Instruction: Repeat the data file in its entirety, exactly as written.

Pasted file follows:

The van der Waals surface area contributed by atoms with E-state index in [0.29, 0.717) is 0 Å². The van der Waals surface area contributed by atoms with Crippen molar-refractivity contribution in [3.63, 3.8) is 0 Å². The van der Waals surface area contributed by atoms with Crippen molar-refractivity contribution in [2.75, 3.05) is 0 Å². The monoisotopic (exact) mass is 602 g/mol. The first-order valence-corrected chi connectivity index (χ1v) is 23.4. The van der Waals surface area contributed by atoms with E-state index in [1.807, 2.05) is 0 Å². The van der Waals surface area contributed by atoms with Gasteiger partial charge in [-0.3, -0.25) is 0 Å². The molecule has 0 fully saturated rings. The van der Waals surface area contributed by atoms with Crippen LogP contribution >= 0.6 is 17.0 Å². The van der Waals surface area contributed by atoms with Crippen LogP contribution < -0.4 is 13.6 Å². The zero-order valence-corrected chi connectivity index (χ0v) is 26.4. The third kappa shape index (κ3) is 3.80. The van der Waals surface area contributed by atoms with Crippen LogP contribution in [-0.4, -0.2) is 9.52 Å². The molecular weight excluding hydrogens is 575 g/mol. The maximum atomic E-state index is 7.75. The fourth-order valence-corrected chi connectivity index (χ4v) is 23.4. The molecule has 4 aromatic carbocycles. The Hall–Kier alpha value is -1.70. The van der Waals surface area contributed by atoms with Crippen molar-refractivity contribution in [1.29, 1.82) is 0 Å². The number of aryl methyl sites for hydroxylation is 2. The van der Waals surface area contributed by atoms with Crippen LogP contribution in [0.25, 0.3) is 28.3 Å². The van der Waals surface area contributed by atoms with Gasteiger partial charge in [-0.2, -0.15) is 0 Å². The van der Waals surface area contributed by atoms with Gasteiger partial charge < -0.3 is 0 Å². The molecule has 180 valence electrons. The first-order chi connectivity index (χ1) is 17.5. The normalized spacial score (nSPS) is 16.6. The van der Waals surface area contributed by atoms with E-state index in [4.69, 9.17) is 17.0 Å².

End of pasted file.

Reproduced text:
The van der Waals surface area contributed by atoms with E-state index in [0.29, 0.717) is 0 Å². The van der Waals surface area contributed by atoms with Crippen molar-refractivity contribution in [3.63, 3.8) is 0 Å². The van der Waals surface area contributed by atoms with Crippen molar-refractivity contribution in [2.75, 3.05) is 0 Å². The monoisotopic (exact) mass is 602 g/mol. The first-order valence-corrected chi connectivity index (χ1v) is 23.4. The van der Waals surface area contributed by atoms with E-state index in [1.807, 2.05) is 0 Å². The van der Waals surface area contributed by atoms with Gasteiger partial charge in [-0.3, -0.25) is 0 Å². The molecule has 0 fully saturated rings. The van der Waals surface area contributed by atoms with Crippen LogP contribution >= 0.6 is 17.0 Å². The van der Waals surface area contributed by atoms with Crippen LogP contribution < -0.4 is 13.6 Å². The zero-order valence-corrected chi connectivity index (χ0v) is 26.4. The third kappa shape index (κ3) is 3.80. The van der Waals surface area contributed by atoms with Crippen LogP contribution in [-0.4, -0.2) is 9.52 Å². The molecular weight excluding hydrogens is 575 g/mol. The maximum atomic E-state index is 7.75. The fourth-order valence-corrected chi connectivity index (χ4v) is 23.4. The molecule has 4 aromatic carbocycles. The Hall–Kier alpha value is -1.70. The van der Waals surface area contributed by atoms with Crippen molar-refractivity contribution in [1.29, 1.82) is 0 Å². The number of aryl methyl sites for hydroxylation is 2. The van der Waals surface area contributed by atoms with Crippen LogP contribution in [0.25, 0.3) is 28.3 Å². The van der Waals surface area contributed by atoms with Gasteiger partial charge in [-0.2, -0.15) is 0 Å². The van der Waals surface area contributed by atoms with Gasteiger partial charge < -0.3 is 0 Å². The molecule has 180 valence electrons. The first-order chi connectivity index (χ1) is 17.5. The normalized spacial score (nSPS) is 16.6. The van der Waals surface area contributed by atoms with E-state index in [4.69, 9.17) is 17.0 Å².